Amber being photobombed by Polly, 2013

Amber being photobombed by Polly, 2013

But Amber and Goldilocks went from strength to strength and integrated well into the flock. Amber laid pale brown eggs (only 80% of the breed will produce blue eggs) and Goldilocks laid blue eggs until late last year when they both stopped laying and did not resume this spring. Both have had problems with mild cases of peritonitis, treated with antibiotics and anti-inflammatories; both recovered well from their problems. But Amber seemed to suffer a recurrence this April, and became very lethargic. Some more drugs and a lot of tender loving care seemed to do the trick, and she recovered her appetite and her zest for life.
It was on Friday afternoon that I noticed she had become rather dozy again, and started her on the drug regime once more, but on Saturday morning she did not come out of the henhouse for her breakfast, and was showing signs of not being able to see. We put her on the grass in the sunshine  and she wandered around rather aimlessly, then just sat and went to sleep. We gave her lots of cuddles, but her prospects did not look good, and I was not really surprised (although very upset) to find the next morning that she had died during the night.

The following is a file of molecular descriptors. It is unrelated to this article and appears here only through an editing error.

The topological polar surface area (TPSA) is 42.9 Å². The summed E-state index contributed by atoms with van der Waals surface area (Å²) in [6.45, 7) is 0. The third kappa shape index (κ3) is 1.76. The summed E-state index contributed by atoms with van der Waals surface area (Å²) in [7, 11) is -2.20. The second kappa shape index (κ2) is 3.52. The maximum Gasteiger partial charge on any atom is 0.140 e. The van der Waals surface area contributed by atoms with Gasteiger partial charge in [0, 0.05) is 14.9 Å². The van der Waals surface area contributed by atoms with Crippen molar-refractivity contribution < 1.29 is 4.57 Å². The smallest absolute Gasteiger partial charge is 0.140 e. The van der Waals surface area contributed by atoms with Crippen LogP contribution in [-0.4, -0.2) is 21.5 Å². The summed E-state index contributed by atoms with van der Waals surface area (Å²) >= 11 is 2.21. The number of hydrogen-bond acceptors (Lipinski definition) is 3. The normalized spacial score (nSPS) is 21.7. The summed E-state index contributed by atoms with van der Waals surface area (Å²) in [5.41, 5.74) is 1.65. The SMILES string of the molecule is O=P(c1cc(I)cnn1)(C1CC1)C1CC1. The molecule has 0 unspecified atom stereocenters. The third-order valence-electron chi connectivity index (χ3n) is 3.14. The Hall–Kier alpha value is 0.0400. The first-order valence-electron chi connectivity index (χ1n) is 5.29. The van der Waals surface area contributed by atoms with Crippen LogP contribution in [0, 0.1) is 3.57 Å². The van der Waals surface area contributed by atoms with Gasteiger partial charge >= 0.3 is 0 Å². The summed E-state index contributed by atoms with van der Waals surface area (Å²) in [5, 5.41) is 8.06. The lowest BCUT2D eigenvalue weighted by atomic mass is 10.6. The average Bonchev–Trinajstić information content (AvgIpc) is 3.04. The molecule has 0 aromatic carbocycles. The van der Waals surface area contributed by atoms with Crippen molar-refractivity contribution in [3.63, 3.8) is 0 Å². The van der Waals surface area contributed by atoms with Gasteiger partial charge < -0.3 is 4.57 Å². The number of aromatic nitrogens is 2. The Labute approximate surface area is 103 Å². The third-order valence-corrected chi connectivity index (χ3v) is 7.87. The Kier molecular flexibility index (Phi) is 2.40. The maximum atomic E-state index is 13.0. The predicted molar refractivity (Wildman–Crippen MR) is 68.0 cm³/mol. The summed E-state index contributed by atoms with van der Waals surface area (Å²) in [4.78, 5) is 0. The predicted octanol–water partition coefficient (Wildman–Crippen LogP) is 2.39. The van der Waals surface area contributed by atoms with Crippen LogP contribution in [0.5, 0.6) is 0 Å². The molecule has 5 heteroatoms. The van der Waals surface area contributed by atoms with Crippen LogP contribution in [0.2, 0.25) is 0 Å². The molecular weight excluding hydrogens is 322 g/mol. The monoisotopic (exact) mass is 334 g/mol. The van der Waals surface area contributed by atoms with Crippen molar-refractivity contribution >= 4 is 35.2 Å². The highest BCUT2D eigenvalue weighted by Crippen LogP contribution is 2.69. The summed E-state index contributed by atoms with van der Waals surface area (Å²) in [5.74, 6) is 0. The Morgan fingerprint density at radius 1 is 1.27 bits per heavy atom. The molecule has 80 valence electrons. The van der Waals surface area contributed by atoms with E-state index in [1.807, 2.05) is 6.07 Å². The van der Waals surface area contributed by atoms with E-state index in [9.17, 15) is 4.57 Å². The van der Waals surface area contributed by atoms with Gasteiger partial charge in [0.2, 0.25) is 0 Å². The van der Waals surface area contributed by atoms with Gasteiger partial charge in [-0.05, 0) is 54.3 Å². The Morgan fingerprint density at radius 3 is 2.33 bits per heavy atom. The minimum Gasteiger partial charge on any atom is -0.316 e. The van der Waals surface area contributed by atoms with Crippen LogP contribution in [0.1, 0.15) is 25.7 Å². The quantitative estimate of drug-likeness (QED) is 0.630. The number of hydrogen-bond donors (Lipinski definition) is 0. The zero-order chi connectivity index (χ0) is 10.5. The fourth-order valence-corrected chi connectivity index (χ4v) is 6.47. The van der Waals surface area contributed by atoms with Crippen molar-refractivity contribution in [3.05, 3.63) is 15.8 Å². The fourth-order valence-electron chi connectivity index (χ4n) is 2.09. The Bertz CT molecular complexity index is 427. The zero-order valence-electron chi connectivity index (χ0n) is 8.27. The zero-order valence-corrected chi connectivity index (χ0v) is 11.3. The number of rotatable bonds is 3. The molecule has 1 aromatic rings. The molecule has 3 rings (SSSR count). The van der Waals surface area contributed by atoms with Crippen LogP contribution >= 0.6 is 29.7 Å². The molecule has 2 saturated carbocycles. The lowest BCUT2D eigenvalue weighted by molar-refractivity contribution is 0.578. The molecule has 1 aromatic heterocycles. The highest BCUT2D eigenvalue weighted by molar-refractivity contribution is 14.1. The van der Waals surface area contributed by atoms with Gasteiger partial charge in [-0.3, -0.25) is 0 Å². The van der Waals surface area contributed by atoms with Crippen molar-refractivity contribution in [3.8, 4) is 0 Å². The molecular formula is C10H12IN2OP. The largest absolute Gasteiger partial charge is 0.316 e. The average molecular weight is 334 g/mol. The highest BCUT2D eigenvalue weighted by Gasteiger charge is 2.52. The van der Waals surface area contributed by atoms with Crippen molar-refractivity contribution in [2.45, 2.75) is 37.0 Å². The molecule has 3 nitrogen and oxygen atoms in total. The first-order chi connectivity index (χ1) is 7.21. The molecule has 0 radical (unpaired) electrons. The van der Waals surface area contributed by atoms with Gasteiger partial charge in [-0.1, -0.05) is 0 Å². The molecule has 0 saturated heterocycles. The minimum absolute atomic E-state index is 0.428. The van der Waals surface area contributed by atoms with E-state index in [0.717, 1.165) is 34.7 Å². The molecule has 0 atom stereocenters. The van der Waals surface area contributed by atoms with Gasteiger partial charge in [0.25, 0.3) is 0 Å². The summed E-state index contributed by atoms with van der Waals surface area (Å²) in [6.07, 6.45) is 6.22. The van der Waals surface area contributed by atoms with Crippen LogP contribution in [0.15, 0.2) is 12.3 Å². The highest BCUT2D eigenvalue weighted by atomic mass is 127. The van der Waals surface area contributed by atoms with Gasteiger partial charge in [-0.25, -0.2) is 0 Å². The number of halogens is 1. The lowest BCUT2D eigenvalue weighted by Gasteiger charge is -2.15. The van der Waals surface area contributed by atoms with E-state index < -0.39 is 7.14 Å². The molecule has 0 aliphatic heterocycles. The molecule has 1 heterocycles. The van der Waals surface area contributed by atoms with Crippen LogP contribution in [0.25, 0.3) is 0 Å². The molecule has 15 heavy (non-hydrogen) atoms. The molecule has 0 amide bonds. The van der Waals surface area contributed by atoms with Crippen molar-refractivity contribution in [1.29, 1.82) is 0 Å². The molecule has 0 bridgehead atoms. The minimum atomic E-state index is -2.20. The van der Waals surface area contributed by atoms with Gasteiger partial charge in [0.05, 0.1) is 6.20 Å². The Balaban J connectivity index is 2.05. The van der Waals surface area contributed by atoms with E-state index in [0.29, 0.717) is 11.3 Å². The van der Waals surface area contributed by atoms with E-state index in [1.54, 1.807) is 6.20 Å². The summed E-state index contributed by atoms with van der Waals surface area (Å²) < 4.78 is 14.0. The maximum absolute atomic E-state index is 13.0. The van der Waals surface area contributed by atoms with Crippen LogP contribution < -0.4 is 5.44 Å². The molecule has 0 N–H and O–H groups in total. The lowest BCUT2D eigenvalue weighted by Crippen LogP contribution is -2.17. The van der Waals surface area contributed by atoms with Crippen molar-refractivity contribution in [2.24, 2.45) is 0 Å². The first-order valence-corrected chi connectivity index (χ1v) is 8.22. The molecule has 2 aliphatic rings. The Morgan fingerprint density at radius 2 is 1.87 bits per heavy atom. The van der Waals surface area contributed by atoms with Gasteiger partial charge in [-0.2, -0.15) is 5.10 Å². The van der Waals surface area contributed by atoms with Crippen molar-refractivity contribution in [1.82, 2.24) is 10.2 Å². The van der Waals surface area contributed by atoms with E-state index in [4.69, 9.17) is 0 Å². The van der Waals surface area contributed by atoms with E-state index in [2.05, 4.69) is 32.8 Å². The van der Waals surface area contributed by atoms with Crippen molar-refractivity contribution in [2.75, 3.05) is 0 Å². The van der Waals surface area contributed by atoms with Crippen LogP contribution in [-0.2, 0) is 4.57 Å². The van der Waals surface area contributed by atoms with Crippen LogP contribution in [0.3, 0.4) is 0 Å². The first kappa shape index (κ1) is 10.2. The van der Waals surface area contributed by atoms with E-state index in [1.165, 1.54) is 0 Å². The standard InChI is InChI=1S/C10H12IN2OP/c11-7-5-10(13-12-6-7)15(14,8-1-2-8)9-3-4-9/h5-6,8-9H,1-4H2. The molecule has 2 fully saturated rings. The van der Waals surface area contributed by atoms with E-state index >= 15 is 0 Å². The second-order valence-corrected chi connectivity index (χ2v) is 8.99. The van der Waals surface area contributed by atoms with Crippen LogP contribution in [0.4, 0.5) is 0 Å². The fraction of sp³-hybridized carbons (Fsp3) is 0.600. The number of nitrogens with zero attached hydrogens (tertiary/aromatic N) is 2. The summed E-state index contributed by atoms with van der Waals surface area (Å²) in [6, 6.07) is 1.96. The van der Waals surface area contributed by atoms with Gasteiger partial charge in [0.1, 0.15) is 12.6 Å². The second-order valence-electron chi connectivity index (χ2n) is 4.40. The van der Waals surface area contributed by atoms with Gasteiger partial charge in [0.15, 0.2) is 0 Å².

Amber was a little hen with a lot of personality. Since Hetty died in December last year she had become Betty’s companion, and Betty has been very upset losing yet another friend in such a short space of time.

Amber, April 2015

Amber, April 2015

RIP Amber, born early 2012, died 24 May 2015.